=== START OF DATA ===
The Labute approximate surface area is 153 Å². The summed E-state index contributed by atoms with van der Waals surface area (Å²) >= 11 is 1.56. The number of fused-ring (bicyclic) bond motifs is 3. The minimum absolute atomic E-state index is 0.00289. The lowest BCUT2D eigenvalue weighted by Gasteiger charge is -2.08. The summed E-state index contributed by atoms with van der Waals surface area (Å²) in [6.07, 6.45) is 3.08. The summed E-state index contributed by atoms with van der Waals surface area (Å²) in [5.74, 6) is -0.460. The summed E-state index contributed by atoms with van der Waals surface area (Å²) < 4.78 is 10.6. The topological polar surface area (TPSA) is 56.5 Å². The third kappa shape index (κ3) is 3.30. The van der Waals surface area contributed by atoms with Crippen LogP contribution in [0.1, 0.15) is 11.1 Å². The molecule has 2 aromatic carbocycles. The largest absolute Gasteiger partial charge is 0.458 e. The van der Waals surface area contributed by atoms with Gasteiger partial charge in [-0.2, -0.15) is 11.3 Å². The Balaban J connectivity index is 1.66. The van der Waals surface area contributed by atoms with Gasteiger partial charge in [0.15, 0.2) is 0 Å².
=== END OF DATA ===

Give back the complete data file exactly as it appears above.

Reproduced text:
The Labute approximate surface area is 153 Å². The summed E-state index contributed by atoms with van der Waals surface area (Å²) >= 11 is 1.56. The number of fused-ring (bicyclic) bond motifs is 3. The minimum absolute atomic E-state index is 0.00289. The lowest BCUT2D eigenvalue weighted by Gasteiger charge is -2.08. The summed E-state index contributed by atoms with van der Waals surface area (Å²) in [6.07, 6.45) is 3.08. The summed E-state index contributed by atoms with van der Waals surface area (Å²) in [5.74, 6) is -0.460. The summed E-state index contributed by atoms with van der Waals surface area (Å²) < 4.78 is 10.6. The topological polar surface area (TPSA) is 56.5 Å². The third kappa shape index (κ3) is 3.30. The van der Waals surface area contributed by atoms with Crippen LogP contribution in [0.1, 0.15) is 11.1 Å². The molecule has 2 aromatic carbocycles. The largest absolute Gasteiger partial charge is 0.458 e. The van der Waals surface area contributed by atoms with Gasteiger partial charge in [-0.2, -0.15) is 11.3 Å². The Balaban J connectivity index is 1.66. The van der Waals surface area contributed by atoms with Gasteiger partial charge in [0.15, 0.2) is 0 Å².